|Area||5.2 acres (2.1 ha; 0.0081 sq mi; 0.021 km2)|
|Opened||July 4, 1976|
|Owned by||Seattle Parks and Recreation|
|Operated by||Freeway Park Association|
|Open||6:00 a.m. to 10:00 p.m.|
|Public transit access||University Street|
|Architect||Lawrence Halprin, Angela Danadjieva|
|NRHP reference No.||100004789|
|Added to NRHP||December 19, 2019|
|Designated WHR||October 25, 2019|
Freeway Park, officially known as Jim Ellis Freeway Park, is an urban park in Seattle, Washington, United States, connecting the city's downtown to the Washington State Convention Center and First Hill. The park sits atop a section of Interstate 5 and a large city-owned parking lot; 8th Avenue also bridges over the park. An unusual mixture of brutalist architecture and greenery, the 5.2-acre (21,000 m2) park, designed by Lawrence Halprin's office under the supervision of Angela Danadjieva, opened to the public on July 4, 1976, at a cost of $23.5 million. A later addition to the park opened in 1982 winds several blocks up First Hill, with a staircase and wheelchair ramp.
The park is also a cultural landscape and a precedent setting park that, according to The Cultural Landscape Foundation, helped define a new land-use typology for American cities. It was listed on the National Register of Historic Places on December 19, 2019, having been listed on the Washington Heritage Register in a unanimous vote on October 25. In May 2022 it also gained official landmark status from the City of Seattle.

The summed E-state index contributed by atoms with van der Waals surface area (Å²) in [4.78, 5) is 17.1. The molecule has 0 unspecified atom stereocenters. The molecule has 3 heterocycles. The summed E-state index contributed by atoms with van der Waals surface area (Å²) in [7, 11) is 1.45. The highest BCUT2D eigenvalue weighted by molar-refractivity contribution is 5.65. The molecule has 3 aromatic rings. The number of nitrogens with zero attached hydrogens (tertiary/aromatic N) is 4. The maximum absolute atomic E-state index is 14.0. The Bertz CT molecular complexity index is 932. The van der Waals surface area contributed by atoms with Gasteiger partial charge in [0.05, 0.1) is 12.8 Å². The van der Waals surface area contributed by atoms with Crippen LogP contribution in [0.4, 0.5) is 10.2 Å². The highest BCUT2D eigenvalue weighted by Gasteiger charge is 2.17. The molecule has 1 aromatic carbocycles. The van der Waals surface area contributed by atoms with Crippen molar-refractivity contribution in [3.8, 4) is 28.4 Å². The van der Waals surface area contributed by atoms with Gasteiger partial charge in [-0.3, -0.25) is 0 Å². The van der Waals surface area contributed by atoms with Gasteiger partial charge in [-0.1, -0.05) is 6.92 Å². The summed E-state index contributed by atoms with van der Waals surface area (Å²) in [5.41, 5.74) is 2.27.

The park's unique architecture has made it famous among parkour enthusiasts. The World Freerunning and Parkour Federation listed Freeway Park second on its list of the seven best parkour locations in the world.
A series of crimes, notably a January 18, 2002 murder, briefly gave the park a reputation as a haven for crime and led to calls for a radical redesign. Many at first attributed the dangers to the design of the park. A neighborhood group formed under the name Freeway Park Neighborhood Association (FPNA) collaborated with the city's parks and recreation department to produce an "activation plan" for the park, published in 2005 as "A New Vision for Freeway Park". The report concluded that the park's problems could be remedied by numerous small changes: increased security patrols, better lighting, pruning back of certain plants, and above all increased use, both in terms of organized events and simply encouraging more convention center visitors to use the park. The strategy, only partly implemented as of summer 2005[update], seems to be succeeding: according to David Brewster of the FPNA, crime in the park is down 90% compared to that of 2002. The park was renovated in 2008 and renamed to honor civic leader Jim Ellis.
Brutalist fountain, Freeway Park, circa 1970s.
The park winds its way down First Hill, offering both a staircase and wheelchair-accessible ramps.
Brutalist fountain, Freeway Park.
- Annual Report 2019 (Report). Freeway Park Association. April 13, 2020. Retrieved October 25, 2021 – via Issuu.
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